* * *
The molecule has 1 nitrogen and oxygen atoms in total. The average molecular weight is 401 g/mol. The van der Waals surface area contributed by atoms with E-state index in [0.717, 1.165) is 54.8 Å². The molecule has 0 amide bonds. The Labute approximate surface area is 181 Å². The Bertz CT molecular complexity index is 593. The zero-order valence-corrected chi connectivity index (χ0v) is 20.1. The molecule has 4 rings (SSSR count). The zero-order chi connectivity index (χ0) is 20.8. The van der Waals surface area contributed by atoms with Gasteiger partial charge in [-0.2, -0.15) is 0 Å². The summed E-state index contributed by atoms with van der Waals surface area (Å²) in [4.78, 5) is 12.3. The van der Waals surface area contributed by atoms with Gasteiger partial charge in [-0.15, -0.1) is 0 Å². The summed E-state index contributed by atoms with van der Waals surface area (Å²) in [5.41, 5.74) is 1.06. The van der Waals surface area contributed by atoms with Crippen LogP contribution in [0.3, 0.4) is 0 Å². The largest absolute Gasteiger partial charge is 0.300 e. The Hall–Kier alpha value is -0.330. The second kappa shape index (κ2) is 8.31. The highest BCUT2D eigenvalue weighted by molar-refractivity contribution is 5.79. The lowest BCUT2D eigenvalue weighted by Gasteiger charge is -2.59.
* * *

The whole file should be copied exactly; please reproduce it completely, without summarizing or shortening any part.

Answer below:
The molecule has 1 nitrogen and oxygen atoms in total. The average molecular weight is 401 g/mol. The van der Waals surface area contributed by atoms with E-state index in [0.717, 1.165) is 54.8 Å². The molecule has 0 amide bonds. The Labute approximate surface area is 181 Å². The Bertz CT molecular complexity index is 593. The zero-order valence-corrected chi connectivity index (χ0v) is 20.1. The molecule has 4 rings (SSSR count). The zero-order chi connectivity index (χ0) is 20.8. The van der Waals surface area contributed by atoms with Gasteiger partial charge in [-0.2, -0.15) is 0 Å². The summed E-state index contributed by atoms with van der Waals surface area (Å²) in [4.78, 5) is 12.3. The van der Waals surface area contributed by atoms with Gasteiger partial charge in [-0.15, -0.1) is 0 Å². The summed E-state index contributed by atoms with van der Waals surface area (Å²) in [5.41, 5.74) is 1.06. The van der Waals surface area contributed by atoms with Crippen LogP contribution in [0.3, 0.4) is 0 Å². The largest absolute Gasteiger partial charge is 0.300 e. The Hall–Kier alpha value is -0.330. The second kappa shape index (κ2) is 8.31. The highest BCUT2D eigenvalue weighted by molar-refractivity contribution is 5.79. The lowest BCUT2D eigenvalue weighted by Gasteiger charge is -2.59.